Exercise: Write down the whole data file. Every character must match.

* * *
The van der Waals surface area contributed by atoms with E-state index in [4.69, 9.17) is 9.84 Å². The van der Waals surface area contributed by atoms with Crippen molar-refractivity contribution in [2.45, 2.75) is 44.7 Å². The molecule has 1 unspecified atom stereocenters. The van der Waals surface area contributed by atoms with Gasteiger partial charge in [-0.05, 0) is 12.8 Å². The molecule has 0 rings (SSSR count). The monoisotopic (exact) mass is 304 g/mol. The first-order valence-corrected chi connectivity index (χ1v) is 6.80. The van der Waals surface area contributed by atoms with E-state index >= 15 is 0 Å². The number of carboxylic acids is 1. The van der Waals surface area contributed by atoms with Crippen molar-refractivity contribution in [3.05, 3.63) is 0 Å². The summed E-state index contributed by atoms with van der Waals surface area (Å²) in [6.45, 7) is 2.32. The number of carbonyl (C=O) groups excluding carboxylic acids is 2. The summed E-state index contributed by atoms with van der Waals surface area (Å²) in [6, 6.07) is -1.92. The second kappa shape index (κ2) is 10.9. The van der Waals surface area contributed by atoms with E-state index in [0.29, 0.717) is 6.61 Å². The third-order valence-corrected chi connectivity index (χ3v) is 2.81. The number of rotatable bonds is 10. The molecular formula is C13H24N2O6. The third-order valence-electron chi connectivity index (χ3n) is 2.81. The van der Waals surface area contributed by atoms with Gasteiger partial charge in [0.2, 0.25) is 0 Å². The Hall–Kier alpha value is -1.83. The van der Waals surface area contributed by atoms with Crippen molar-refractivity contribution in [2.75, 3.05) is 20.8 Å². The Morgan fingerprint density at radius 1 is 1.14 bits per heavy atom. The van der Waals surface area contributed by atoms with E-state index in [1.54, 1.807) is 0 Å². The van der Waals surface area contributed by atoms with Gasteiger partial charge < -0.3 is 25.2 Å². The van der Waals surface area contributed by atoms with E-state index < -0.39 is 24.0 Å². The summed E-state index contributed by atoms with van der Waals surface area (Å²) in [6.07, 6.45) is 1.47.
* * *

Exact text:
The van der Waals surface area contributed by atoms with E-state index in [4.69, 9.17) is 9.84 Å². The van der Waals surface area contributed by atoms with Crippen molar-refractivity contribution in [2.45, 2.75) is 44.7 Å². The molecule has 1 unspecified atom stereocenters. The van der Waals surface area contributed by atoms with Gasteiger partial charge in [-0.05, 0) is 12.8 Å². The molecule has 0 rings (SSSR count). The monoisotopic (exact) mass is 304 g/mol. The first-order valence-corrected chi connectivity index (χ1v) is 6.80. The van der Waals surface area contributed by atoms with E-state index >= 15 is 0 Å². The number of carboxylic acids is 1. The van der Waals surface area contributed by atoms with Crippen molar-refractivity contribution in [3.05, 3.63) is 0 Å². The summed E-state index contributed by atoms with van der Waals surface area (Å²) in [6.45, 7) is 2.32. The number of carbonyl (C=O) groups excluding carboxylic acids is 2. The summed E-state index contributed by atoms with van der Waals surface area (Å²) in [6, 6.07) is -1.92. The second kappa shape index (κ2) is 10.9. The van der Waals surface area contributed by atoms with E-state index in [0.29, 0.717) is 6.61 Å². The third-order valence-corrected chi connectivity index (χ3v) is 2.81. The number of rotatable bonds is 10. The molecular formula is C13H24N2O6. The third-order valence-electron chi connectivity index (χ3n) is 2.81. The van der Waals surface area contributed by atoms with Gasteiger partial charge in [0.2, 0.25) is 0 Å². The Hall–Kier alpha value is -1.83. The van der Waals surface area contributed by atoms with Crippen molar-refractivity contribution in [2.75, 3.05) is 20.8 Å². The Morgan fingerprint density at radius 1 is 1.14 bits per heavy atom. The van der Waals surface area contributed by atoms with E-state index in [1.54, 1.807) is 0 Å². The van der Waals surface area contributed by atoms with Gasteiger partial charge < -0.3 is 25.2 Å². The van der Waals surface area contributed by atoms with E-state index < -0.39 is 24.0 Å². The summed E-state index contributed by atoms with van der Waals surface area (Å²) in [6.07, 6.45) is 1.47.